The implication of the critiques by Spiro and Quinn is that anthropologists are wrong when they make the absolutist claim that the blob is simply a product of history and is totally culturally variable. Neither author, however, claims that culture and society do not have an influence, but the question how, and how far this is so, cannot be advanced until the epistemological status of what is claimed is clarified. Thus, as both Spiro and Quinn recognise, it is not that anthropologists are talking about nothing in their discussions of self, person, agent, personality, identity, etc., but that what they are talking about, and how far they want to go, cannot be pinned down.
As Spiro and Quinn have done a good job in criticising much of the previous anthropological writing on this topic, this clears the way for a more positive attempt at replacing the anthropology within the wider theory they implicitly call for. What follows is such an attempt.
An obvious starting point is to distinguish levels in the phenomena to which the blob words seem to refer. It is true that some anthropological writers do make a weak attempt at distinguishing levels but these are soon forgotten. Thus Mauss begins his essay on the self and/or the person in the following way: “I [shall not] speak to you of psychology… It is plain…that there has never existed a human being who has not been aware, not only of his body, but also, at the same time of his individuality, both spiritual and physical… My subject is entirely different…the notion that men in different ages have formed of [the self]” (Mauss 1983: 3). Yet the essay continues as a discussion of his “first subject”. Similarly, though the other way around, Antze and Lambek state in a book about culture and memory that autobiographical memory “and the “self” or “subject” mutually imply one another” (Antze and Lambek 1996: xxi). But we then find that they slide away from a discussion of the central issue by telling us that “our book is less about memory than about “memory”… That is to say it is about how the very idea of memory comes into play in society and culture…” (p.xv). These are presumably local ethno-psychological theories about whose value they do not commit themselves. Mauss says that he will not talk of psychology but does, while Antze and Lambek declare they will but don’t and instead talk of what I shall call below meta-representations.
Distinguishing levels of the blob is very difficult but essential if we are to understand the relation of the blob to culture. Few things have more hindered dialogue between social and cognitive sciences than proper consideration of what level we are dealing with and of the significance of the relation between these levels.
What follows is, therefore, a rough attempt at distinguishing levels in the natural phenomenon because, I believe, this is necessary for understanding how social science, and especially anthropological, discussions concerning the blob can be integrated with those from the cognitive sciences. Interestingly, distinguishing levels also produces a kind of natural history of our species in that what I call the lower levels are characterised by features that we may assume are inherited from our very remote pre-mammalian ancestors since these are shared with other distant living species, while others, here qualified as higher, are unique specialisations of our species. The integration of anthropological considerations within the wider framework outlined here thus also suggests a facilitation of the integration of the social science theories within evolutionary theory (Seeley and Sturm 2006 p. 321ff).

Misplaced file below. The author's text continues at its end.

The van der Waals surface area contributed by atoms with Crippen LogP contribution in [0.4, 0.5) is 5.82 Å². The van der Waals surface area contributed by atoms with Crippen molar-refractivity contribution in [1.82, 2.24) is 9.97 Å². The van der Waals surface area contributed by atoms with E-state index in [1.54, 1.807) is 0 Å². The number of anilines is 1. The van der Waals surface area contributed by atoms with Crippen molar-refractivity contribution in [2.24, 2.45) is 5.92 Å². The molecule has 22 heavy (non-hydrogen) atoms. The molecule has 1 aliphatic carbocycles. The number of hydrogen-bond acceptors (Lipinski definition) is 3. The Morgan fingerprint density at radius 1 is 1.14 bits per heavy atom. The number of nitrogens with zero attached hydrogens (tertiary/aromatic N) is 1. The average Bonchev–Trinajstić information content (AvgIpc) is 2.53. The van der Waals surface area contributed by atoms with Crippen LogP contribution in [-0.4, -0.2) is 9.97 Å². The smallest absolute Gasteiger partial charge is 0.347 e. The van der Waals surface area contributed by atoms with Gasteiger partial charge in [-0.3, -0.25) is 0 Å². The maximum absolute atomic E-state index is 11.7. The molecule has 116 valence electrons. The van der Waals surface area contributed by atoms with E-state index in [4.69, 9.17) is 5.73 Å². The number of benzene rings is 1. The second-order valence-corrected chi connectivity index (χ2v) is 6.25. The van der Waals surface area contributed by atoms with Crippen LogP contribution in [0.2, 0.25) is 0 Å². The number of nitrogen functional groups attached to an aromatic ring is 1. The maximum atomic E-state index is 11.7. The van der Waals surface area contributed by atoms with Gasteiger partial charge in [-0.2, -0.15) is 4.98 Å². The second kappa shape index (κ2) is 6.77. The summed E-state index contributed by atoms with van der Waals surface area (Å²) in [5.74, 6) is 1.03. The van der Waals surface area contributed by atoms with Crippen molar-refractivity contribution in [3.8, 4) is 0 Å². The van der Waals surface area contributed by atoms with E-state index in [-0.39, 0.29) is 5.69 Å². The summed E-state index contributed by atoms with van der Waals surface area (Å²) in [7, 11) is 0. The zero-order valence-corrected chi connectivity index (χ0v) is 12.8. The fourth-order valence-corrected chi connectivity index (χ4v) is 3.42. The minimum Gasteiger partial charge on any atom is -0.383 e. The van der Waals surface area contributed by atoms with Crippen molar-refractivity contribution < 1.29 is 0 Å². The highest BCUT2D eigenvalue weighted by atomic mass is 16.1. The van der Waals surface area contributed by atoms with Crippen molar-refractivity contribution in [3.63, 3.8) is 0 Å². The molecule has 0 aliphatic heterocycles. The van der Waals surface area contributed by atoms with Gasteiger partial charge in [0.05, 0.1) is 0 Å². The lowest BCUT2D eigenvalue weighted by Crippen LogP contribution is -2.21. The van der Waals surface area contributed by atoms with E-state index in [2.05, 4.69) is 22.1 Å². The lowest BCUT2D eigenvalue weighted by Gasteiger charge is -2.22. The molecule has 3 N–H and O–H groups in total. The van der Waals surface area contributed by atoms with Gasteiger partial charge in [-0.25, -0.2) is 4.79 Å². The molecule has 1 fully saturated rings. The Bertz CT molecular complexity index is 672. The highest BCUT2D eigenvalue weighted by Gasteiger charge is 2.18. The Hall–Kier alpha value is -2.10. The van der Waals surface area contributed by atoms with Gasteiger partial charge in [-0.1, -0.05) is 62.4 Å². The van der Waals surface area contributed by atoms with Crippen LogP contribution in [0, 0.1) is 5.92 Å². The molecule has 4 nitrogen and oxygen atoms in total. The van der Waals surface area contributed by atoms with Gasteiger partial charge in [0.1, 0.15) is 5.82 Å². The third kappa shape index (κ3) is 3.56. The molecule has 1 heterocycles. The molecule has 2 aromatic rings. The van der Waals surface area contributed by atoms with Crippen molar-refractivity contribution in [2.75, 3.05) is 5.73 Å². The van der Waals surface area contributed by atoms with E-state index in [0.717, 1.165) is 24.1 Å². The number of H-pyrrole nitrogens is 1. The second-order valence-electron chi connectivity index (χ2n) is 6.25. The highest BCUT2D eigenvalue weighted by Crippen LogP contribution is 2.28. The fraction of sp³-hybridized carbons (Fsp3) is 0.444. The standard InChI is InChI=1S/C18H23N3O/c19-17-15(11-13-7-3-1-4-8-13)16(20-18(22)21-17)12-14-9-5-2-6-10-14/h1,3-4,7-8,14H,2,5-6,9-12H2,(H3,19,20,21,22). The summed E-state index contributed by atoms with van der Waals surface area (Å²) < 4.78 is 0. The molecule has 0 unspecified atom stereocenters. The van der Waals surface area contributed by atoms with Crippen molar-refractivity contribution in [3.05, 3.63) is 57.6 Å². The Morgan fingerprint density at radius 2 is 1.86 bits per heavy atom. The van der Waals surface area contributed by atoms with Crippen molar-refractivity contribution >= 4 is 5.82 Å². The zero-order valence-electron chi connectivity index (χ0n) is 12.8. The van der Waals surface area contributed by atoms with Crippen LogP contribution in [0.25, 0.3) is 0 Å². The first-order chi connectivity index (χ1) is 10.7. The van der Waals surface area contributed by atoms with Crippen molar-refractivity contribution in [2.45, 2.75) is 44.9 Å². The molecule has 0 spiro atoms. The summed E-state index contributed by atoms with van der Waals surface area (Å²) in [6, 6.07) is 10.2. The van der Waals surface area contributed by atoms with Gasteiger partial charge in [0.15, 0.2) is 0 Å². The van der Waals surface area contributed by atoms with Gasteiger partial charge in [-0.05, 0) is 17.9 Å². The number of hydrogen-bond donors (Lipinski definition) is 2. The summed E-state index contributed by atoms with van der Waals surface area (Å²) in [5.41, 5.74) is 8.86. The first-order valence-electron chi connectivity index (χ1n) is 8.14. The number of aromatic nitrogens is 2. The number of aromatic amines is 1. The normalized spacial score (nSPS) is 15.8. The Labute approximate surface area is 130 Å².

This preliminary attempt at distinguishing levels is based on the work of a number of scholars in cognitive science who tend to use one of the names of the blob: the self. Relying on these authors is, however, tricky since they are not all in agreement either. Fortunately, for the simple purposes of the present exercise, it is possible to by-pass the disagreements by concentrating on what most are agreed on. What is crucial is that there indeed are very different levels to the blob, with the deepest levels shared by all living things and the highest levels creating the possibility of a narrative reflexive autobiography. It is essential, however, to remember that all the levels one might choose to distinguish are simply points in what is a continuum, which means that they are all related to each other even though some are more directly culturally affected while others are not. All those involved in the discussions are agreed that somewhere in that progression language and reflexivity, meta-cognition or meta-representation, comes into play (e.g. Neisser 1988, Damasio 1999).
First of all we can distinguish a level that has often been labelled the “core self”.
Some aspects of this are very general indeed. These involve two things: 1) a sense of ownership and location of one’s body, 2) a sense that one is author of one’s own actions (David et al. 2008, Vogeley et al 2003). This type of selfhood must be shared by all animate creatures since, as Dennett puts it, even a lobster who relishes claws must know not to eat his own (Dennett 1995:429). (I suspect that even the most dedicated cultural relativist is unlikely to argue that this level varies from one human group to another.) It should be noted that the word “sense”, as I have applied it to this level, is used here in a particularly thin way, implying no reflexive awareness whatsoever. However it must also be stressed that, even at this level, we are dealing with quite complex cognition as Descartes’ discussion of phantom limbs long ago emphasised, and also as is shown by experiments, such as those where a subject can be made to feel sensations in a model arm (Botvinick and Cohen: 1998).
Above this level is one often labelled the “minimal self”.